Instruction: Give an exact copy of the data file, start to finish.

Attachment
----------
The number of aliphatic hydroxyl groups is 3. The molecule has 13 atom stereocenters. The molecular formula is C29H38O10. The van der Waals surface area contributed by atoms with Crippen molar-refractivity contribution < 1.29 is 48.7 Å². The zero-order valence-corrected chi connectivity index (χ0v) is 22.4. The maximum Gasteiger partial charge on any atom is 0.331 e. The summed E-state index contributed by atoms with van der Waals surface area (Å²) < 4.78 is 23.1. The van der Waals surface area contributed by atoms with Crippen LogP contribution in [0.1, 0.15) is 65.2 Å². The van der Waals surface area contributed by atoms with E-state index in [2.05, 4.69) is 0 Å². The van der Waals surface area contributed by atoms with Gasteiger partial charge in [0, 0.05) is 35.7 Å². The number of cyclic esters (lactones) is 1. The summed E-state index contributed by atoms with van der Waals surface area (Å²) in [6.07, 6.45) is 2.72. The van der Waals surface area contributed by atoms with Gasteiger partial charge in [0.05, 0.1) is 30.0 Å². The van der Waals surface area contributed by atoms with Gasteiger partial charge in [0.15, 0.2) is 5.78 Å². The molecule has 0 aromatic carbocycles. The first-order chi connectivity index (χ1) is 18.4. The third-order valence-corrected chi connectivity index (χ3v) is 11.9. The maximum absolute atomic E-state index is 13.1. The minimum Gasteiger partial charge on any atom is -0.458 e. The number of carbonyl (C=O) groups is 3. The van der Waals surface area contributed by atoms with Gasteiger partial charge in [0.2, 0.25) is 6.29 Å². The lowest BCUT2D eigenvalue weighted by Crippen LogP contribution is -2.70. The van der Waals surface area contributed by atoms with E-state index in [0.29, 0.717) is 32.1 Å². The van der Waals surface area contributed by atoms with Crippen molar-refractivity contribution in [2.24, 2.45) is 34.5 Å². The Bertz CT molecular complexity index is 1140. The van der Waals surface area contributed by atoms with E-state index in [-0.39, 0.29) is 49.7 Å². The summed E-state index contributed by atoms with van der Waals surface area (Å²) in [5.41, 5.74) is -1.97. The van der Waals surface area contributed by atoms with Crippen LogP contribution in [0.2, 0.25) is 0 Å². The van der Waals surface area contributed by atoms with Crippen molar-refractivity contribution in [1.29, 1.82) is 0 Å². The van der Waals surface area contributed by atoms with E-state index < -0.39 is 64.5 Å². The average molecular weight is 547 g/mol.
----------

The number of aliphatic hydroxyl groups is 3. The molecule has 13 atom stereocenters. The molecular formula is C29H38O10. The van der Waals surface area contributed by atoms with Crippen molar-refractivity contribution < 1.29 is 48.7 Å². The zero-order valence-corrected chi connectivity index (χ0v) is 22.4. The maximum Gasteiger partial charge on any atom is 0.331 e. The summed E-state index contributed by atoms with van der Waals surface area (Å²) < 4.78 is 23.1. The van der Waals surface area contributed by atoms with Crippen LogP contribution in [0.1, 0.15) is 65.2 Å². The van der Waals surface area contributed by atoms with E-state index in [2.05, 4.69) is 0 Å². The van der Waals surface area contributed by atoms with Gasteiger partial charge in [0, 0.05) is 35.7 Å². The number of cyclic esters (lactones) is 1. The summed E-state index contributed by atoms with van der Waals surface area (Å²) in [6.07, 6.45) is 2.72. The van der Waals surface area contributed by atoms with Gasteiger partial charge in [0.05, 0.1) is 30.0 Å². The van der Waals surface area contributed by atoms with Gasteiger partial charge in [0.15, 0.2) is 5.78 Å². The molecule has 0 aromatic carbocycles. The first-order chi connectivity index (χ1) is 18.4. The third-order valence-corrected chi connectivity index (χ3v) is 11.9. The maximum absolute atomic E-state index is 13.1. The minimum Gasteiger partial charge on any atom is -0.458 e. The number of carbonyl (C=O) groups is 3. The van der Waals surface area contributed by atoms with Gasteiger partial charge in [0.2, 0.25) is 6.29 Å². The lowest BCUT2D eigenvalue weighted by Crippen LogP contribution is -2.70. The van der Waals surface area contributed by atoms with E-state index in [0.29, 0.717) is 32.1 Å². The van der Waals surface area contributed by atoms with Crippen molar-refractivity contribution in [2.24, 2.45) is 34.5 Å². The Bertz CT molecular complexity index is 1140. The van der Waals surface area contributed by atoms with E-state index in [-0.39, 0.29) is 49.7 Å². The summed E-state index contributed by atoms with van der Waals surface area (Å²) in [5.41, 5.74) is -1.97. The van der Waals surface area contributed by atoms with Crippen LogP contribution in [0.2, 0.25) is 0 Å². The van der Waals surface area contributed by atoms with Crippen molar-refractivity contribution in [1.29, 1.82) is 0 Å². The van der Waals surface area contributed by atoms with E-state index < -0.39 is 64.5 Å². The average molecular weight is 547 g/mol.